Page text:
The proportion of nulliparous women was very low (0.7%). This was expected since the manufacturer recommends the LNG IUS primarily for parous women. The Pearl Index over five years use is 0.18, which compares well with the figures in earlier studies4,13.
Long term continuation rates for copper IUDs and the LNG IUS in clinical trials have been 33–53%2,4,10,13, which are similar to the figures for the levonorgestrel releasing implant (Norplant)9,11,12.
The continuation rate in this study was as good as or even better in regular use than in earlier clinical trials2,4,13. Even if women planning pregnancy were included in the analysis, the continuation rates compare well with those in clinical trials (Fig. 3).
In clinical trials, the cumulative discontinuation rate due to amenorrhoea has been reported to be from 1.5 to 4%13. In the oldest studies, amenorrhoea (no bleeding or spotting during three months) has accounted for still higher risk of removal2,12,14. When women were adequately counselled about the benign nature of totally or occasionally missed menstruation, they considered the absence of menstruation an advantage and thus in the most recent clinical studies removal rates due to amenorrhea have been low4. In fact, the women with regular menstruation have been observed to discontinue the use of a contraceptive method more often than those with delayed bleeding episodes or oligomenorrhea15.
If excessive bleeding, spotting or pelvic inflammatory disease was experienced during the use of the LNG IUS, there was a clearly higher risk of having it removed prematurely. In the earlier studies, the most common reasons for discontinuing the use of intrauterine or other continuous progestin-only contraceptives have also been bleeding disorders and pain9. This finding was confirmed in this study.
The frequency of symptoms characterised as hormonal was much higher in this survey than in earlier clinical trials. However, the removal rate due to hormonal symptoms is similar to reported results in earlier studies2,4,7,13. The symptoms asked about are very common and can be assumed to be experienced by many women regardless of the method of contraception.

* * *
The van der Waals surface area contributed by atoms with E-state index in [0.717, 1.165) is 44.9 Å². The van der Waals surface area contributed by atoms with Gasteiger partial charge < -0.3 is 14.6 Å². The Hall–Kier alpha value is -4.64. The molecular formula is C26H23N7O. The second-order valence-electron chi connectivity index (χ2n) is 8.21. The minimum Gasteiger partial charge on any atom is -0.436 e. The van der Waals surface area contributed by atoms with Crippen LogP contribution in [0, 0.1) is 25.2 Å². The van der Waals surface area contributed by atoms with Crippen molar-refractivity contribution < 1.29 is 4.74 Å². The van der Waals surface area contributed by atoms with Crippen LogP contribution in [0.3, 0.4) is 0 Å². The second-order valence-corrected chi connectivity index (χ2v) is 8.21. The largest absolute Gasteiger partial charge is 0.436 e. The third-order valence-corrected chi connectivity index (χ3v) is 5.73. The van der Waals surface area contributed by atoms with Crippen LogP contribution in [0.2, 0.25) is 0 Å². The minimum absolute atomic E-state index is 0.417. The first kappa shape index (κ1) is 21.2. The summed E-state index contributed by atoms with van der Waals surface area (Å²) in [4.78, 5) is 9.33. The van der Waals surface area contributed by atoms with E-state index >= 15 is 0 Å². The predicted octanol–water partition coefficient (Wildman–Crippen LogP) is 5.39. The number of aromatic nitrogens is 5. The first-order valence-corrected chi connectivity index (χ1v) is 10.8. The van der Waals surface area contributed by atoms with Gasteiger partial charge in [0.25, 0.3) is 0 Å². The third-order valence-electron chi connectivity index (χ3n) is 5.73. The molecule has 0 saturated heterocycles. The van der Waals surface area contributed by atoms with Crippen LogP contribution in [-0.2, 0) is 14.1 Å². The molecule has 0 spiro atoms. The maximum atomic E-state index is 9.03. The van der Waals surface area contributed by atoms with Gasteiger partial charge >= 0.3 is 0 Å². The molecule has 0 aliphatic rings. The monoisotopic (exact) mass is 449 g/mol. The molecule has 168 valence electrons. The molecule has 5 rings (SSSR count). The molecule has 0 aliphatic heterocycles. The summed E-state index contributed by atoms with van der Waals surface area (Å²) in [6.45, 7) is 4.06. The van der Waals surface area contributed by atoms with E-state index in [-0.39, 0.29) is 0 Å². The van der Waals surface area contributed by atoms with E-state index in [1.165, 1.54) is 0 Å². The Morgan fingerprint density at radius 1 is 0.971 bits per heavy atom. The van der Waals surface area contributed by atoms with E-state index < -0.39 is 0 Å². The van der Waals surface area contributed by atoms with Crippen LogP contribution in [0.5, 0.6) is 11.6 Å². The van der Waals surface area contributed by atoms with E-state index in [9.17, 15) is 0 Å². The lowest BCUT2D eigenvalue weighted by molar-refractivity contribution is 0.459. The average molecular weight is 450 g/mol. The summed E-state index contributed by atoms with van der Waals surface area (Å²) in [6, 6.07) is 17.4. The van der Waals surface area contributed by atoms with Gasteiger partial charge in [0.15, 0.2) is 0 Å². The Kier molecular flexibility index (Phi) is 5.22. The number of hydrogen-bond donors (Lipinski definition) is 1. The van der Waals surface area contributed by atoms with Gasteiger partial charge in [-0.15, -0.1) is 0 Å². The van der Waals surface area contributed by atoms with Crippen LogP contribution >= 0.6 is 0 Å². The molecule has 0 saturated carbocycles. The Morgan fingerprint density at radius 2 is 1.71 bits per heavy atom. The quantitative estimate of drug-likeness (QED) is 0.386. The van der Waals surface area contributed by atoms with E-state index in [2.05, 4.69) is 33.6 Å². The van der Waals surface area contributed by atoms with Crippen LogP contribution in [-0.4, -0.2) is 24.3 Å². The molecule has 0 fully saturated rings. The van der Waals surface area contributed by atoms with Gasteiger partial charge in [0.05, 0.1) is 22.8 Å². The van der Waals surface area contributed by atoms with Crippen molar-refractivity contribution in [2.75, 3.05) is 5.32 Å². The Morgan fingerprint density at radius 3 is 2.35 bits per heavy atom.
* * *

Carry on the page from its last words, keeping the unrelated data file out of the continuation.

In earlier studies the gross cumulative removal rate due to hormonal adverse effects such as loss of hair, excessive bodily hair, greasiness of hair and skin or tenderness of the breasts alone has been low, but higher than with copper IUDs4,13. As in earlier studies, the hormonal adverse effects seldom lead to premature removal of the LNG13,16.
In agreement with this finding, the results of this study indicate that these adverse effects are related with continued use of the LNG IUS. This may suggest that these symptoms appear with time. Randomised clinical trials have, however, shown a higher occurrence of these symptoms during the first year compared with the subsequent years of use4. The finding may partly be explained by a suggestion that these symptoms have low impact on women's lives and therefore do not lead to alterations on contraceptive methods.
The present study of 17,360 LNG IUS users confirms the finding of clinical trials that the continuation rate for the LNG IUS is high for up to five years. Occasionally or totally missed menstruation is associated with prolonged/continued use. Symptoms associated with premature removal of the system are bleeding disorders, pain and pelvic infections.
We wish to thank Mr J. Tuominen for his valuable assistance in the statistical analysis. This study has been financially supported by Leiras Oy, Turku, Finland.